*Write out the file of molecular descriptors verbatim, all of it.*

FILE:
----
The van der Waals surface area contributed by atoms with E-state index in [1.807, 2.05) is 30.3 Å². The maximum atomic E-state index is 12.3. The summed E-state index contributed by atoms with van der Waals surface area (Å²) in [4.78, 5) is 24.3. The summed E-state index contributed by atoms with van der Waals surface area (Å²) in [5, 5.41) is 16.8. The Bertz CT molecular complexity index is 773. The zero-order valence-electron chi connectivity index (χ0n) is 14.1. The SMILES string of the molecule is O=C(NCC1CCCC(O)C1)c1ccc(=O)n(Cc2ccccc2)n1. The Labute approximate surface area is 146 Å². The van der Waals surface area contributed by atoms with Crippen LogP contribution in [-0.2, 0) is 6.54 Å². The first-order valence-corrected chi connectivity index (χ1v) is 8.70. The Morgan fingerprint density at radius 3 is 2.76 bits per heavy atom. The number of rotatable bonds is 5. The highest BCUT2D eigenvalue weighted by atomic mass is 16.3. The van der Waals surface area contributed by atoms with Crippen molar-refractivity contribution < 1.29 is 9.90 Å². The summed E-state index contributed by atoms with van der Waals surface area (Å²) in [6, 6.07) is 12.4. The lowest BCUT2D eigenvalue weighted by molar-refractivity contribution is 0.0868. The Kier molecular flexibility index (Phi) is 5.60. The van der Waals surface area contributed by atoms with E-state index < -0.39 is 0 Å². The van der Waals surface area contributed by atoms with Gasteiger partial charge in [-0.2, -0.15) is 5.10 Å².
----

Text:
The van der Waals surface area contributed by atoms with E-state index in [1.807, 2.05) is 30.3 Å². The maximum atomic E-state index is 12.3. The summed E-state index contributed by atoms with van der Waals surface area (Å²) in [4.78, 5) is 24.3. The summed E-state index contributed by atoms with van der Waals surface area (Å²) in [5, 5.41) is 16.8. The Bertz CT molecular complexity index is 773. The zero-order valence-electron chi connectivity index (χ0n) is 14.1. The SMILES string of the molecule is O=C(NCC1CCCC(O)C1)c1ccc(=O)n(Cc2ccccc2)n1. The Labute approximate surface area is 146 Å². The van der Waals surface area contributed by atoms with Crippen LogP contribution in [-0.2, 0) is 6.54 Å². The first-order valence-corrected chi connectivity index (χ1v) is 8.70. The Morgan fingerprint density at radius 3 is 2.76 bits per heavy atom. The number of rotatable bonds is 5. The highest BCUT2D eigenvalue weighted by atomic mass is 16.3. The van der Waals surface area contributed by atoms with Crippen molar-refractivity contribution < 1.29 is 9.90 Å². The summed E-state index contributed by atoms with van der Waals surface area (Å²) in [6, 6.07) is 12.4. The lowest BCUT2D eigenvalue weighted by molar-refractivity contribution is 0.0868. The Kier molecular flexibility index (Phi) is 5.60. The van der Waals surface area contributed by atoms with E-state index < -0.39 is 0 Å². The van der Waals surface area contributed by atoms with Gasteiger partial charge in [-0.2, -0.15) is 5.10 Å².